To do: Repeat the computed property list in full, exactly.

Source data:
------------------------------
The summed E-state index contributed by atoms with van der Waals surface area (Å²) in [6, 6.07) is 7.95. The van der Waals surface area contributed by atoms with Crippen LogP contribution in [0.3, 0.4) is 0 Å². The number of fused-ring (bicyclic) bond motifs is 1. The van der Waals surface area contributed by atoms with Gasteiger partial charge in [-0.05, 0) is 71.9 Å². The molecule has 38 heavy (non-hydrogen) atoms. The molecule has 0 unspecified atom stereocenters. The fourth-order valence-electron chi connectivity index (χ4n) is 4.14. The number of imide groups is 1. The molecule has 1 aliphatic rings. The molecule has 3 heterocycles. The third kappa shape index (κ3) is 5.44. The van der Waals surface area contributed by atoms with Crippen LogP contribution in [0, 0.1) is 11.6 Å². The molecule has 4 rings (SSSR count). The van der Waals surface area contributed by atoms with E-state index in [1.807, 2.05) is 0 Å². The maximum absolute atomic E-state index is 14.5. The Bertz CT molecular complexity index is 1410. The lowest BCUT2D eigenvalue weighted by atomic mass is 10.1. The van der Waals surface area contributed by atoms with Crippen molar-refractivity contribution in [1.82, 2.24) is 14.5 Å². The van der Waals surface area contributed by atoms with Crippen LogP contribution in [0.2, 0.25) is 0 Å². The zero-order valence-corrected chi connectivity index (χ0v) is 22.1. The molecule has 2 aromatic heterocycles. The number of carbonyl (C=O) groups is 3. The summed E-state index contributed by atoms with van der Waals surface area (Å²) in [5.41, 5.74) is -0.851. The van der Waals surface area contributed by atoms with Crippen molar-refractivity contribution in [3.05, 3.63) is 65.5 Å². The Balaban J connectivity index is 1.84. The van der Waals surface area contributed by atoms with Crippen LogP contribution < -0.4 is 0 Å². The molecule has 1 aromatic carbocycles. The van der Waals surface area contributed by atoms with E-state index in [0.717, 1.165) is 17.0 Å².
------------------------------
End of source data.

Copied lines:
The summed E-state index contributed by atoms with van der Waals surface area (Å²) in [6, 6.07) is 7.95. The van der Waals surface area contributed by atoms with Crippen LogP contribution in [0.3, 0.4) is 0 Å². The number of fused-ring (bicyclic) bond motifs is 1. The van der Waals surface area contributed by atoms with Gasteiger partial charge in [-0.05, 0) is 71.9 Å². The molecule has 38 heavy (non-hydrogen) atoms. The molecule has 0 unspecified atom stereocenters. The fourth-order valence-electron chi connectivity index (χ4n) is 4.14. The number of imide groups is 1. The molecule has 1 aliphatic rings. The molecule has 3 heterocycles. The third kappa shape index (κ3) is 5.44. The van der Waals surface area contributed by atoms with Crippen LogP contribution in [0, 0.1) is 11.6 Å². The molecule has 4 rings (SSSR count). The van der Waals surface area contributed by atoms with E-state index in [1.807, 2.05) is 0 Å². The maximum absolute atomic E-state index is 14.5. The Bertz CT molecular complexity index is 1410. The lowest BCUT2D eigenvalue weighted by atomic mass is 10.1. The van der Waals surface area contributed by atoms with Crippen molar-refractivity contribution in [1.82, 2.24) is 14.5 Å². The van der Waals surface area contributed by atoms with Crippen LogP contribution in [0.2, 0.25) is 0 Å². The zero-order valence-corrected chi connectivity index (χ0v) is 22.1. The molecule has 2 aromatic heterocycles. The number of carbonyl (C=O) groups is 3. The summed E-state index contributed by atoms with van der Waals surface area (Å²) in [5.41, 5.74) is -0.851. The van der Waals surface area contributed by atoms with Crippen molar-refractivity contribution in [3.05, 3.63) is 65.5 Å². The Balaban J connectivity index is 1.84. The van der Waals surface area contributed by atoms with Crippen LogP contribution < -0.4 is 0 Å². The molecule has 1 aromatic carbocycles. The van der Waals surface area contributed by atoms with E-state index in [0.717, 1.165) is 17.0 Å².